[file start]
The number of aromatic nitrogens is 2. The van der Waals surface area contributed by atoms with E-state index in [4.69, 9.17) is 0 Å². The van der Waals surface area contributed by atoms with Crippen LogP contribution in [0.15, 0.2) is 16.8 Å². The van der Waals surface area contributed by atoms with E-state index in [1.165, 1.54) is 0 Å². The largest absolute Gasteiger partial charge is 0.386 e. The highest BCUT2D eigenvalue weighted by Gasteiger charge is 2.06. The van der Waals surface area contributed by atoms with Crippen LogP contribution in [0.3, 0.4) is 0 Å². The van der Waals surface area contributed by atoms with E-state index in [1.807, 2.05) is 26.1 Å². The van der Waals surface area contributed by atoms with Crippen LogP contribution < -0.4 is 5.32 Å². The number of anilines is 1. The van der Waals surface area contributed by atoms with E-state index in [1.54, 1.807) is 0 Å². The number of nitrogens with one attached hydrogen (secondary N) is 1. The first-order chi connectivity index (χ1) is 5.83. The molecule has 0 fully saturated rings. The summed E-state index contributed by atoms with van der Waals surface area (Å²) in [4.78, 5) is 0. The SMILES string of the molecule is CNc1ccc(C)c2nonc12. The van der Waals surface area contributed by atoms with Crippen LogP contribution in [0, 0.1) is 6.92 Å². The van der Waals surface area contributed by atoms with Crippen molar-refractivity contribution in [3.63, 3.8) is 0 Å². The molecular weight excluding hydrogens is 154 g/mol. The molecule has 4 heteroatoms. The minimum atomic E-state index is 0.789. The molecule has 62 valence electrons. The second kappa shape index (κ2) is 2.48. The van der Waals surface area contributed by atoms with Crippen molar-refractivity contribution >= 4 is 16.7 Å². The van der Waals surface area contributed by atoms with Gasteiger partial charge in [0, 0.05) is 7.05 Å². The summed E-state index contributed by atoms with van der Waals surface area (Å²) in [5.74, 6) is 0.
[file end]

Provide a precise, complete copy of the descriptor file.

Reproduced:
The number of aromatic nitrogens is 2. The van der Waals surface area contributed by atoms with E-state index in [4.69, 9.17) is 0 Å². The van der Waals surface area contributed by atoms with Crippen LogP contribution in [0.15, 0.2) is 16.8 Å². The van der Waals surface area contributed by atoms with E-state index in [1.165, 1.54) is 0 Å². The largest absolute Gasteiger partial charge is 0.386 e. The highest BCUT2D eigenvalue weighted by Gasteiger charge is 2.06. The van der Waals surface area contributed by atoms with Crippen LogP contribution in [0.3, 0.4) is 0 Å². The van der Waals surface area contributed by atoms with E-state index in [1.807, 2.05) is 26.1 Å². The van der Waals surface area contributed by atoms with Crippen LogP contribution < -0.4 is 5.32 Å². The number of anilines is 1. The van der Waals surface area contributed by atoms with E-state index in [1.54, 1.807) is 0 Å². The number of nitrogens with one attached hydrogen (secondary N) is 1. The first-order chi connectivity index (χ1) is 5.83. The molecule has 0 fully saturated rings. The summed E-state index contributed by atoms with van der Waals surface area (Å²) in [4.78, 5) is 0. The SMILES string of the molecule is CNc1ccc(C)c2nonc12. The van der Waals surface area contributed by atoms with Crippen LogP contribution in [0, 0.1) is 6.92 Å². The van der Waals surface area contributed by atoms with Crippen molar-refractivity contribution in [3.63, 3.8) is 0 Å². The molecular weight excluding hydrogens is 154 g/mol. The molecule has 4 heteroatoms. The minimum atomic E-state index is 0.789. The molecule has 62 valence electrons. The second kappa shape index (κ2) is 2.48. The van der Waals surface area contributed by atoms with Crippen molar-refractivity contribution >= 4 is 16.7 Å². The van der Waals surface area contributed by atoms with Gasteiger partial charge in [0, 0.05) is 7.05 Å². The summed E-state index contributed by atoms with van der Waals surface area (Å²) in [5.74, 6) is 0.